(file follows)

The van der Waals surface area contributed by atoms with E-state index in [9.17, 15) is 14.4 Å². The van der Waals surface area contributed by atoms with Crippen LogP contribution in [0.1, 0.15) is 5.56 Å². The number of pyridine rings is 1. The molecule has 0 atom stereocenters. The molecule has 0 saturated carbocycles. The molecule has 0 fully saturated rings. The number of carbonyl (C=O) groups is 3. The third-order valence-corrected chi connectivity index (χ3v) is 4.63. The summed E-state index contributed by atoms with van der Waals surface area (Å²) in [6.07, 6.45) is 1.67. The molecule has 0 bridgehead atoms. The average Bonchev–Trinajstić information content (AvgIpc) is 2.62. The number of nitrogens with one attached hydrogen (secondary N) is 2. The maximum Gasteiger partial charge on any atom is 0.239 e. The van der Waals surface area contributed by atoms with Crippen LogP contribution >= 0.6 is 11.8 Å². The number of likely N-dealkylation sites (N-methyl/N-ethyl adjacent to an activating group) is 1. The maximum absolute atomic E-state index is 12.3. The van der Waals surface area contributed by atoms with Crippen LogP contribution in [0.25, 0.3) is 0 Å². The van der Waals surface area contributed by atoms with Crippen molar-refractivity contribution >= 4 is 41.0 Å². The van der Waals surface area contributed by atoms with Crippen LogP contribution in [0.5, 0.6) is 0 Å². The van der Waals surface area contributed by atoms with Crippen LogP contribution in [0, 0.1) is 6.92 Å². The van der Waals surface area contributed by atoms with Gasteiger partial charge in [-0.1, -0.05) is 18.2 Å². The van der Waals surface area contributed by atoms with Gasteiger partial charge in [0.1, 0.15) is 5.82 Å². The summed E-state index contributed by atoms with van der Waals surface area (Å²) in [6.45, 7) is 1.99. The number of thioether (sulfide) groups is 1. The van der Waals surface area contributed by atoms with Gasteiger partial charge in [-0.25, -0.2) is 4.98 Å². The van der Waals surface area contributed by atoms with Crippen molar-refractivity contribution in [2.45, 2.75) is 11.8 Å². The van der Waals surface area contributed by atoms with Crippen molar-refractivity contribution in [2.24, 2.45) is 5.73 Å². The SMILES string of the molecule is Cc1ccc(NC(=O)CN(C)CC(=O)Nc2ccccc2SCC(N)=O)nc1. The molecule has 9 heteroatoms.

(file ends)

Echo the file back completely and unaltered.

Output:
The van der Waals surface area contributed by atoms with E-state index in [9.17, 15) is 14.4 Å². The van der Waals surface area contributed by atoms with Crippen LogP contribution in [0.1, 0.15) is 5.56 Å². The number of pyridine rings is 1. The molecule has 0 atom stereocenters. The molecule has 0 saturated carbocycles. The molecule has 0 fully saturated rings. The number of carbonyl (C=O) groups is 3. The third-order valence-corrected chi connectivity index (χ3v) is 4.63. The summed E-state index contributed by atoms with van der Waals surface area (Å²) in [6.07, 6.45) is 1.67. The molecule has 0 bridgehead atoms. The average Bonchev–Trinajstić information content (AvgIpc) is 2.62. The number of nitrogens with one attached hydrogen (secondary N) is 2. The maximum Gasteiger partial charge on any atom is 0.239 e. The van der Waals surface area contributed by atoms with Crippen LogP contribution >= 0.6 is 11.8 Å². The number of likely N-dealkylation sites (N-methyl/N-ethyl adjacent to an activating group) is 1. The maximum absolute atomic E-state index is 12.3. The van der Waals surface area contributed by atoms with Crippen LogP contribution in [0.25, 0.3) is 0 Å². The van der Waals surface area contributed by atoms with Crippen molar-refractivity contribution >= 4 is 41.0 Å². The van der Waals surface area contributed by atoms with Crippen LogP contribution in [0.5, 0.6) is 0 Å². The van der Waals surface area contributed by atoms with Crippen LogP contribution in [0, 0.1) is 6.92 Å². The van der Waals surface area contributed by atoms with Gasteiger partial charge in [-0.1, -0.05) is 18.2 Å². The van der Waals surface area contributed by atoms with Gasteiger partial charge in [0.1, 0.15) is 5.82 Å². The summed E-state index contributed by atoms with van der Waals surface area (Å²) in [6.45, 7) is 1.99. The number of thioether (sulfide) groups is 1. The van der Waals surface area contributed by atoms with Gasteiger partial charge in [-0.25, -0.2) is 4.98 Å². The van der Waals surface area contributed by atoms with Crippen molar-refractivity contribution in [2.45, 2.75) is 11.8 Å². The van der Waals surface area contributed by atoms with Crippen molar-refractivity contribution in [2.24, 2.45) is 5.73 Å². The SMILES string of the molecule is Cc1ccc(NC(=O)CN(C)CC(=O)Nc2ccccc2SCC(N)=O)nc1. The molecule has 9 heteroatoms.